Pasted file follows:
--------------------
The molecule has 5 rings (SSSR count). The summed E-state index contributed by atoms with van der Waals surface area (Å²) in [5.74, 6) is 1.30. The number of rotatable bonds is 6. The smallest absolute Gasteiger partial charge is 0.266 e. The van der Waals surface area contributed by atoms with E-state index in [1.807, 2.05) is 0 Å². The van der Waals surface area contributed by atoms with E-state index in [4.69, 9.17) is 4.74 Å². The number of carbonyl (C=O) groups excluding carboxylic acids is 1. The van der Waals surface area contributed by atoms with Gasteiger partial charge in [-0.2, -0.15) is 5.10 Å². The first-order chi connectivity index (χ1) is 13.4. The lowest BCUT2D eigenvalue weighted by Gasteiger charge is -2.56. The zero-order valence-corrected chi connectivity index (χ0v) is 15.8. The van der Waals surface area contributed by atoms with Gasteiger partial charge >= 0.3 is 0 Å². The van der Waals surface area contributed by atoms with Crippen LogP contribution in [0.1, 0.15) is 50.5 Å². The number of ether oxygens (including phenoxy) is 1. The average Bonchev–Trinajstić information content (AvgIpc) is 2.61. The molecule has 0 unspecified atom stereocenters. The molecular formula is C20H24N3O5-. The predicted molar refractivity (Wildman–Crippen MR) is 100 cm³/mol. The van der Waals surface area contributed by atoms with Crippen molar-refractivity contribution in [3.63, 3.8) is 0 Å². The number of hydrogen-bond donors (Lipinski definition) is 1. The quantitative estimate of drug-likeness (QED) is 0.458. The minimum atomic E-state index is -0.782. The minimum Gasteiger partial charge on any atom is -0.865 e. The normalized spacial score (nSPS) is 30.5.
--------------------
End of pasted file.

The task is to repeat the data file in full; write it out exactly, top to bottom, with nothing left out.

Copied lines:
The molecule has 5 rings (SSSR count). The summed E-state index contributed by atoms with van der Waals surface area (Å²) in [5.74, 6) is 1.30. The number of rotatable bonds is 6. The smallest absolute Gasteiger partial charge is 0.266 e. The van der Waals surface area contributed by atoms with E-state index in [1.807, 2.05) is 0 Å². The van der Waals surface area contributed by atoms with E-state index in [4.69, 9.17) is 4.74 Å². The number of carbonyl (C=O) groups excluding carboxylic acids is 1. The van der Waals surface area contributed by atoms with Gasteiger partial charge in [-0.2, -0.15) is 5.10 Å². The first-order chi connectivity index (χ1) is 13.4. The lowest BCUT2D eigenvalue weighted by Gasteiger charge is -2.56. The zero-order valence-corrected chi connectivity index (χ0v) is 15.8. The van der Waals surface area contributed by atoms with Gasteiger partial charge >= 0.3 is 0 Å². The van der Waals surface area contributed by atoms with Crippen LogP contribution in [0.1, 0.15) is 50.5 Å². The number of ether oxygens (including phenoxy) is 1. The average Bonchev–Trinajstić information content (AvgIpc) is 2.61. The molecule has 0 unspecified atom stereocenters. The molecular formula is C20H24N3O5-. The predicted molar refractivity (Wildman–Crippen MR) is 100 cm³/mol. The van der Waals surface area contributed by atoms with Crippen molar-refractivity contribution in [3.63, 3.8) is 0 Å². The number of hydrogen-bond donors (Lipinski definition) is 1. The quantitative estimate of drug-likeness (QED) is 0.458. The minimum atomic E-state index is -0.782. The minimum Gasteiger partial charge on any atom is -0.865 e. The normalized spacial score (nSPS) is 30.5.